Another important thing to measure is your sales growth. You’ll want to see how your company is doing based on how it’s grown its revenues. Tracking sales growth and getting the exact numbers will keep you and your staff from second-guessing how effective you’ve been at sales.
Your company may have set its own sales targets per month, per quarter, or per year. The targets may pertain to a certain revenue threshold, number of units sold, or number of accounts maintained. See if you’ve met any of these business objectives by tracking your various sales targets in the analytics report.
Analyzing data on your previous sales performances can help you determine where your next sales opportunities lie. They may be in moving more of a certain product or renewing efforts to sell aggressively during a particular period, based on past successes. Granted, opportunities can also change from time to time. But it’s better to have a good idea of where you can take chances versus having no idea at all.
Sales Per Region
Some goods or services may be popular in one region versus in another. In which regions are you seeing the most success, and what are the factors behind it? This metric will give you the best insight on what sales strategies are working per region. It will also give you the opportunity to rethink and re-tailor strategies for others.
Some products are more difficult to sell than others, or take a longer time to get off shelves. This metric is vital for comparing sales to total inventory, as well as making responsive, practical decisions in your business’s supply chain.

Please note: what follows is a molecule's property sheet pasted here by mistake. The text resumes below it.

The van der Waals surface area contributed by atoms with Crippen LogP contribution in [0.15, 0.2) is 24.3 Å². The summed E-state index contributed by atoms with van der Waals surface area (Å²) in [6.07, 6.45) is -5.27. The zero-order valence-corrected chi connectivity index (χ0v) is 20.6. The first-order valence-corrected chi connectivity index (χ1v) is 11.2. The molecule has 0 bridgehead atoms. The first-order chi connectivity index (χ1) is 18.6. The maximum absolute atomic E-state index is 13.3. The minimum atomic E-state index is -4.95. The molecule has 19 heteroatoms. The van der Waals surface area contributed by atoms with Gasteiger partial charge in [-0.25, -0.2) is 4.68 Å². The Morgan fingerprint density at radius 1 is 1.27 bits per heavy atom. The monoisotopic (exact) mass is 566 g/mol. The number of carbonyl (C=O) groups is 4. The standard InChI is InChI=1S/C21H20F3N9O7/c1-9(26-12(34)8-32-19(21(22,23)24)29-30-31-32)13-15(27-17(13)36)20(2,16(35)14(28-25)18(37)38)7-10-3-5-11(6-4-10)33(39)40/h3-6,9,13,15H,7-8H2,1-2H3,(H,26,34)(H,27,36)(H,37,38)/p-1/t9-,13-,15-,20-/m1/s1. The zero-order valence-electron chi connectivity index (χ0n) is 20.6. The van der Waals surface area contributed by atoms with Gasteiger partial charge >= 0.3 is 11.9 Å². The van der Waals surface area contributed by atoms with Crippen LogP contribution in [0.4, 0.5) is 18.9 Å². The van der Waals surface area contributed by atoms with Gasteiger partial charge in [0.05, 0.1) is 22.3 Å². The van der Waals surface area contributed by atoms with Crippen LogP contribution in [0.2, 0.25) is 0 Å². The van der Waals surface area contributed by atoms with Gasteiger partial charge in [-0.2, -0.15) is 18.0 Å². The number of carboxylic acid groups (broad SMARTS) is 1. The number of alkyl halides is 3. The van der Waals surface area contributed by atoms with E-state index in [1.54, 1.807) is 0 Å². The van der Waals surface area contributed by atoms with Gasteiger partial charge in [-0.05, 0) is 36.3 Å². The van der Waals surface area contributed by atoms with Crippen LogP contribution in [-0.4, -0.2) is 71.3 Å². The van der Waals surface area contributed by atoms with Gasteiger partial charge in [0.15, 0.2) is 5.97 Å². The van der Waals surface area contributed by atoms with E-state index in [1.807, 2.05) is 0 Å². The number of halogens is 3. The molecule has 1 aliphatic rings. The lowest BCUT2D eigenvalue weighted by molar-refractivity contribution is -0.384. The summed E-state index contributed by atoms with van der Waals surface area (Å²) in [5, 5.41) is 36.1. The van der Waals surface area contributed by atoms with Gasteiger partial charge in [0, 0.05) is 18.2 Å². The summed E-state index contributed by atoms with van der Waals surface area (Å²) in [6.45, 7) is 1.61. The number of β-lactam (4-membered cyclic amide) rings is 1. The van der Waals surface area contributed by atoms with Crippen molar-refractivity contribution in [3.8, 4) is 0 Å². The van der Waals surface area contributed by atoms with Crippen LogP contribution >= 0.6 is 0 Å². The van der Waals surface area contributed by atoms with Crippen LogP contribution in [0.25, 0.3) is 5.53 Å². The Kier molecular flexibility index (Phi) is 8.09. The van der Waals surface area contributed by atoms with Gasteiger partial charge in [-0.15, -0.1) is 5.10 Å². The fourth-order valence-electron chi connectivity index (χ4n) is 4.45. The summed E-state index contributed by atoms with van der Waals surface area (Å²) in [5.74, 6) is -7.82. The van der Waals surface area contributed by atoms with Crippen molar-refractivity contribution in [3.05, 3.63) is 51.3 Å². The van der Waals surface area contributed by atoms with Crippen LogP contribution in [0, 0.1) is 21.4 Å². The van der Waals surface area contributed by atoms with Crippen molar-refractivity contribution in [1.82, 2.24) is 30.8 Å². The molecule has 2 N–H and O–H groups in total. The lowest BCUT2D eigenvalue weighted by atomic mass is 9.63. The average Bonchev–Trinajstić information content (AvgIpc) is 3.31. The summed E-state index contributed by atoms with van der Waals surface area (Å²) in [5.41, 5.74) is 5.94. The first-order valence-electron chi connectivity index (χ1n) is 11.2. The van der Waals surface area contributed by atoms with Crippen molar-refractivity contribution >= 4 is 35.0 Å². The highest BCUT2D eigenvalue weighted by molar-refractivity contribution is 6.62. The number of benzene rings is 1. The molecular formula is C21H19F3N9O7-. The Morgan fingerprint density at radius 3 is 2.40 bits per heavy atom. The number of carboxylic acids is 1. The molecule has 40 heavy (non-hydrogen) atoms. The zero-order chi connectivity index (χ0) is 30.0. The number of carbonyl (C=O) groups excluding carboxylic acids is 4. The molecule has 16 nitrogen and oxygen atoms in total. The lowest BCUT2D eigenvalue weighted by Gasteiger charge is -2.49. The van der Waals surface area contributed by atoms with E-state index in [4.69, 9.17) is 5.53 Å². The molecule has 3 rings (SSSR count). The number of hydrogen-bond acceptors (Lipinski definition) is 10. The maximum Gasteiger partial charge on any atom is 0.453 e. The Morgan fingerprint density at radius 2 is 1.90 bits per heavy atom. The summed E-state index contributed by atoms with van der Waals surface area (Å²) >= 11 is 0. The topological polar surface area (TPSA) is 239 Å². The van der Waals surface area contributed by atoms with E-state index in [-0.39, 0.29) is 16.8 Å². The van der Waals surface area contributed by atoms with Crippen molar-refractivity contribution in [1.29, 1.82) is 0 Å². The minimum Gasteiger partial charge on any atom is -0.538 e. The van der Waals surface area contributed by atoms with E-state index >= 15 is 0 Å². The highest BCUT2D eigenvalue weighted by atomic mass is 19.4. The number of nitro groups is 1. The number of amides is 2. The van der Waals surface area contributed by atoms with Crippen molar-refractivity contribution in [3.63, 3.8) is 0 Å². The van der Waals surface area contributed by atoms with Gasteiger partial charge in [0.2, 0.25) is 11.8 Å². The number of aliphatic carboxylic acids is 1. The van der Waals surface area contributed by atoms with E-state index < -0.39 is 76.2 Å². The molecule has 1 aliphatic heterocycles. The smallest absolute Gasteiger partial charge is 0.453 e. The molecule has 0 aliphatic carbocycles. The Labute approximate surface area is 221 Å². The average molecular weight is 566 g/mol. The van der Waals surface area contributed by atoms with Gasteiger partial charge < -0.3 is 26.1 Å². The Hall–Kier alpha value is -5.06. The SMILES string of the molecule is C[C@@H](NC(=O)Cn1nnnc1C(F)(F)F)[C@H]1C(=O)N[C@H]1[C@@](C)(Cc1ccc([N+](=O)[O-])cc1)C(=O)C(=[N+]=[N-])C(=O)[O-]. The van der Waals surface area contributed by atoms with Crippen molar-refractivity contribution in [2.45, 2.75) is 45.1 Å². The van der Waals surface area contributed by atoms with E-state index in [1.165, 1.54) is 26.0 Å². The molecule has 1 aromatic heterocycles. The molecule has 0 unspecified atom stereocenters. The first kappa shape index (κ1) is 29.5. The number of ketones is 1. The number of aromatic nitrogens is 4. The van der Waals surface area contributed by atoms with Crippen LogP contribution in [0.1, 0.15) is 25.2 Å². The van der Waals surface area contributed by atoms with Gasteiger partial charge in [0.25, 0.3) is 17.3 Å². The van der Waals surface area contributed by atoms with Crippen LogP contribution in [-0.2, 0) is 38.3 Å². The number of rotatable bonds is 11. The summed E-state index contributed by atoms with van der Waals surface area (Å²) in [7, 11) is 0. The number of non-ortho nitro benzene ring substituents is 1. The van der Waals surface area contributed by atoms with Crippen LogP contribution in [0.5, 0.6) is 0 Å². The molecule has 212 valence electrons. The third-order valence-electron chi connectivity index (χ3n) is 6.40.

Every business should have a clear idea of what its bestsellers are at any given moment. Your product performance metric should track individual products, product types, or lines. This should help you determine the right amounts to stock, both for the bestsellers and the slower-moving products.
Product Cannibalism Rate
Though it’s good when one product totally flies off the shelves, it may be bad for the other products you have in your stock. Use this metric to compare performances across product lines, product variations, or product editions. The data can be your basis for changing up your sales strategy, for example discounting older product variants to move them out faster.
Lead Conversion Rate
Beyond individual products, you may want to measure how many leads you’ve won from online campaigns, industry-related trade shows, referral programs, and the like. Business insight on the leads you were able to convert will help you retain effective sales strategies—or decide when better ones are in order.
Sales Per Representative
Lastly, you should measure who does excellent sales work for you. Identify and reward the sales reps who have brought the most value to your business; mentor the reps who have lower success rates. The human element of sales matters a lot, so make sure this metric is used to hone the skills of your staff.
Conclusion: Keeping Your Business Profitable in a Data-Driven World
Data-driven insight has changed the ways businesses operate—and mostly for the better. That applies to your small business, too. Having an objective means to measure your sales performance will improve it in the long run.
Use sales data analytics to change up the way you reach out, sell to, and sustain your customers. Consider a data-driven approach to craft sales strategies that can be effective for any company, regardless of its size.